Prehistoric man had a penchant for tortoises
Grilled, boiled or salted? Turtles, or tortoises, are rarely consumed today, but a select few cultures, primarily those in East Asia, still consider turtle soup, made from the flesh of the turtle, a delicacy.
|Excavating in Qesem Cave, a Lower Paleolithic site by Rosh HaAyin, where, it turns out, early men |
ate roasted tortoises [Credit: Qesem Cave expedition/Tel-Aviv University]
The study was led by Dr. Ruth Blasco of the Centro Nacional de Investigacion Sobre la Evolucion Humana (CENIEH), Spain, and TAU's Institute of Archaeology, together with Prof. Ran Barkai and Prof. Avi Gopher of TAU's Department of Archaeology and Ancient Near Eastern Civilizations. Other collaborators include: Dr. Jordi Rosell and Dr. Pablo Sanudo of Universitat Rovira i Virgili (URV) and Institut Catala de Paleoecologia Humana i Evolucio Social (IPHES), Spain; and Dr. Krister T. Smith and Dr. Lutz Christian Maul of the Senckenberg Research Institute and Natural History Museum, Germany. The research was published in Quaternary Science Reviews.
"Culinary and cultural depth" to the Paleolithic diet
"Until now, it was believed that Paleolithic humans hunted and ate mostly large game and vegetal material," said Prof. Barkai. "Our discovery adds a really rich human dimension -- a culinary and therefore cultural depth to what we already know about these people."
"We know by the dental evidence we discovered earlier that the Qesem inhabitants ate vegetal food," said Prof. Barkai. "Now we can say they also ate tortoises, which were collected, butchered and roasted, even though they don't provide as many calories as fallow deer, for example."
According to the study, Qesem inhabitants hunted mainly medium and large game such as wild horses, fallow deer and cattle. This diet provided large quantities of fat and meat, which supplied the calories necessary for human survival. Until recently, it was believed that only the later Homo sapiens enjoyed a broad diet of vegetables and large and small animals. But evidence found at the cave of the exploitation of small animals over time, this discovery included, suggests otherwise.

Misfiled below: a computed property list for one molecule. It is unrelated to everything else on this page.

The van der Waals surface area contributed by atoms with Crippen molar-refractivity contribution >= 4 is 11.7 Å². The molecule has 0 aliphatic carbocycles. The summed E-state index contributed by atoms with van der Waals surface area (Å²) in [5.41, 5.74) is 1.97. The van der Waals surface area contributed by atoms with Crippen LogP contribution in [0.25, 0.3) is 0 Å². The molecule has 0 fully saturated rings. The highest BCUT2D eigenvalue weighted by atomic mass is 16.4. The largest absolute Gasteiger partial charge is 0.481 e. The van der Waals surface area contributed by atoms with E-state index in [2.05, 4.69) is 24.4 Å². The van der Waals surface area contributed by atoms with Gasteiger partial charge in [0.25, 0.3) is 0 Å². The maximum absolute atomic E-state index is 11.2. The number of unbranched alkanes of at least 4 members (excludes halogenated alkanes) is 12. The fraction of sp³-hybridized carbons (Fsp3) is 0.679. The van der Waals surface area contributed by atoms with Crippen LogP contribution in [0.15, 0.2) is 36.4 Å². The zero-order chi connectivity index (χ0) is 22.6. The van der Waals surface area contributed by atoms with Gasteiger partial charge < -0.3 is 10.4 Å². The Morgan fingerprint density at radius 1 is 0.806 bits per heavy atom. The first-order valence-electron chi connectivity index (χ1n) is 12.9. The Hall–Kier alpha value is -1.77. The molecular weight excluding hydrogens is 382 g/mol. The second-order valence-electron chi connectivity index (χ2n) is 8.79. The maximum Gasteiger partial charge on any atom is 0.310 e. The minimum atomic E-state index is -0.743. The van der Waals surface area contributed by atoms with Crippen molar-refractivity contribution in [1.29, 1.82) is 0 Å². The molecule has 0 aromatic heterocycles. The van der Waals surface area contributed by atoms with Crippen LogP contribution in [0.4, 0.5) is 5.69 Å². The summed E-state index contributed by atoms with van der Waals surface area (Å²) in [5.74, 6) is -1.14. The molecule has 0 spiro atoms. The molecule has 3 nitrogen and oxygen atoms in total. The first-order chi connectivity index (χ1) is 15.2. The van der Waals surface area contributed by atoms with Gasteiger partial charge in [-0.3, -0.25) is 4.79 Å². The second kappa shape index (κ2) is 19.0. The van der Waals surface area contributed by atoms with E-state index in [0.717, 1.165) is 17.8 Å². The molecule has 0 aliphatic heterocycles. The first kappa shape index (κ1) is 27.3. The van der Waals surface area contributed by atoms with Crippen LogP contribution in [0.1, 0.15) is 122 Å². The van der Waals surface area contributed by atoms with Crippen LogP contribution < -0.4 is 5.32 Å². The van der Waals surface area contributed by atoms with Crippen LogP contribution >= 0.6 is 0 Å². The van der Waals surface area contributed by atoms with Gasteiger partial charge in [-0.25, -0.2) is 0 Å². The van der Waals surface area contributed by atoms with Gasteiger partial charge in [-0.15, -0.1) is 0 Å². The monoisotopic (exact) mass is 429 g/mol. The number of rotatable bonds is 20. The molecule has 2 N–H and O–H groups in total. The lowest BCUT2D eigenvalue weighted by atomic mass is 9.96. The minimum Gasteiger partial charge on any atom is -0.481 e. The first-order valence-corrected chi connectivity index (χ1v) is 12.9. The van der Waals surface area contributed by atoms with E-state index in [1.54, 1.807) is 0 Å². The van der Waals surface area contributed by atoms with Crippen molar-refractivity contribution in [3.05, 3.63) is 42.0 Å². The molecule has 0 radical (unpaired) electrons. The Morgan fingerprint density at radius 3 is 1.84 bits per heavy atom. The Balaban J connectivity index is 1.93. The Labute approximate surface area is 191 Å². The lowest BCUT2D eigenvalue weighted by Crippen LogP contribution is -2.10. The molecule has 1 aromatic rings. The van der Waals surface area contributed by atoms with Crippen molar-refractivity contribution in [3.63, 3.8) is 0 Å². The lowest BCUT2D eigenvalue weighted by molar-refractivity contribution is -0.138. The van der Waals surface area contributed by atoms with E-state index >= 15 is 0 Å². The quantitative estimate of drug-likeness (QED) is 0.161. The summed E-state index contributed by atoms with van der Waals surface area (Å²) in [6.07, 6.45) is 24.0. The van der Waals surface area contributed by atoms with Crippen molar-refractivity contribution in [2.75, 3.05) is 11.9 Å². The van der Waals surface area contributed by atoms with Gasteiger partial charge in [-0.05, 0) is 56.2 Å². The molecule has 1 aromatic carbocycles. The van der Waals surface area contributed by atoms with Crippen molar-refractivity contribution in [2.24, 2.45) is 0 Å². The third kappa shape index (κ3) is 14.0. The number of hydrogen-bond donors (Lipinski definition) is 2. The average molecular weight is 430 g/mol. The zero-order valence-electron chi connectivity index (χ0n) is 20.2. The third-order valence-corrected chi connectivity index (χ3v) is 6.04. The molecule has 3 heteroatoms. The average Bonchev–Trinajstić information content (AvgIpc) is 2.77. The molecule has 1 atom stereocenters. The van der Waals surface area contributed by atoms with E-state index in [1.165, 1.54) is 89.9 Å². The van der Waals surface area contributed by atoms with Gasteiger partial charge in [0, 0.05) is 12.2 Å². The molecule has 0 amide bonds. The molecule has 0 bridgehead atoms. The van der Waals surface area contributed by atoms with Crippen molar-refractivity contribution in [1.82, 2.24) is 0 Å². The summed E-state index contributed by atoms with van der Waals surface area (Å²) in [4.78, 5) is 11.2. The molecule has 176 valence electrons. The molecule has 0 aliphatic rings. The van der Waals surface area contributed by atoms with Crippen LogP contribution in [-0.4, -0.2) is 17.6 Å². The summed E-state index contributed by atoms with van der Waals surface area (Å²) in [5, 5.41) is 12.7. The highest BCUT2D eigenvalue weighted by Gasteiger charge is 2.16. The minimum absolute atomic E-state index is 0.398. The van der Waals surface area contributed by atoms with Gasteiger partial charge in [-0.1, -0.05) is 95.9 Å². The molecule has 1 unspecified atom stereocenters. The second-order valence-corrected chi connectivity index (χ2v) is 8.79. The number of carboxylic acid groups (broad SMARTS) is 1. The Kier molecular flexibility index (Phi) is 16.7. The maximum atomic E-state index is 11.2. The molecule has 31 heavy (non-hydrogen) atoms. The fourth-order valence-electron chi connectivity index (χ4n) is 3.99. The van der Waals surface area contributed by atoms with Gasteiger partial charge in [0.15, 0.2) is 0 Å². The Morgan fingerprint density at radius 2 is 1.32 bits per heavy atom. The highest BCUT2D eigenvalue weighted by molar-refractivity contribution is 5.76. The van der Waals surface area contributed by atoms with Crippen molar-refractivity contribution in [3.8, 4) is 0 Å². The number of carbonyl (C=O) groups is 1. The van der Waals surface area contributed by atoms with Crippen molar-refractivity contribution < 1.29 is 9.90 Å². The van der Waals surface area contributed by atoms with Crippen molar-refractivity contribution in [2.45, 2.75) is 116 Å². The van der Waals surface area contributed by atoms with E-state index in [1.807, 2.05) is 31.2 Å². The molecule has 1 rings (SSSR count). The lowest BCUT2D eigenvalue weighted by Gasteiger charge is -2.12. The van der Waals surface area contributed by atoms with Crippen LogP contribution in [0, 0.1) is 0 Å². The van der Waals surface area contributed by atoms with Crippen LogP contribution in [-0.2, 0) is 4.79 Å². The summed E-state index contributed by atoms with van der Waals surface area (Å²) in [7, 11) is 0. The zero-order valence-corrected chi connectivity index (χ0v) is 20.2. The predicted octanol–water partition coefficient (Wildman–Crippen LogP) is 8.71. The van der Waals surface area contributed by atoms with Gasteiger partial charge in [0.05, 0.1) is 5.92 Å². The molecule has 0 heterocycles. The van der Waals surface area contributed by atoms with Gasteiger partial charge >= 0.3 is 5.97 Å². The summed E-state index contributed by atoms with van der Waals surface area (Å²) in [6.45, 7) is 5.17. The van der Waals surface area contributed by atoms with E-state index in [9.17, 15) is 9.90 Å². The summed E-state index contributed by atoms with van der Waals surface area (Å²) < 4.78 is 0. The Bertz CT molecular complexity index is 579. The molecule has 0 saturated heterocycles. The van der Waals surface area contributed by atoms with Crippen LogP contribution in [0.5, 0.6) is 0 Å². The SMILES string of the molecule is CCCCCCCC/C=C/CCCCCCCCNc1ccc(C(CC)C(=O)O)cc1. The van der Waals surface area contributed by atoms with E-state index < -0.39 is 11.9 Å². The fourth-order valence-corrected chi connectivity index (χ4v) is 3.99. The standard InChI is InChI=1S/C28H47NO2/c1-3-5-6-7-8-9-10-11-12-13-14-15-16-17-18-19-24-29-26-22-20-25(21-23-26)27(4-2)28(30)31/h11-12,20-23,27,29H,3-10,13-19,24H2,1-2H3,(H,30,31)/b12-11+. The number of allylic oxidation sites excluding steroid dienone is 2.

|Qesem Cave, which was inhabited by prehistoric man, near Rosh Ha’ayin in the center of Israel |
[Credit: Qesem Cave expedition/Tel-Aviv University]
"In some cases in history, we know that slow-moving animals like tortoises were used as a 'preserved' or 'canned' food," said Dr. Blasco. "Maybe the inhabitants of Qesem were simply maximizing their local resources. In any case, this discovery adds an important new dimension to the knowhow, capabilities and perhaps taste preferences of these people."
According to Prof. Gopher, the new evidence also raises possibilities concerning the division of labor at Qesem Cave. "Which part of the group found and collected the tortoises?" Prof. Gopher said. "Maybe members who were not otherwise involved in hunting large game, who could manage the low effort required to collect these reptiles -- perhaps the elderly or children."
"According to the marks, most of the turtles were roasted in the shell," Prof. Barkai added. "In other cases, their shells were broken and then butchered using flint tools. The humans clearly used fire to roast the turtles. Of course they were focused on larger game, but they also used supplementary sources of food -- tortoises -- which were in the vicinity."
The researchers are now examining bird bones that were recently discovered at Qesem Cave.
Source: Tel Aviv University [February 01, 2016]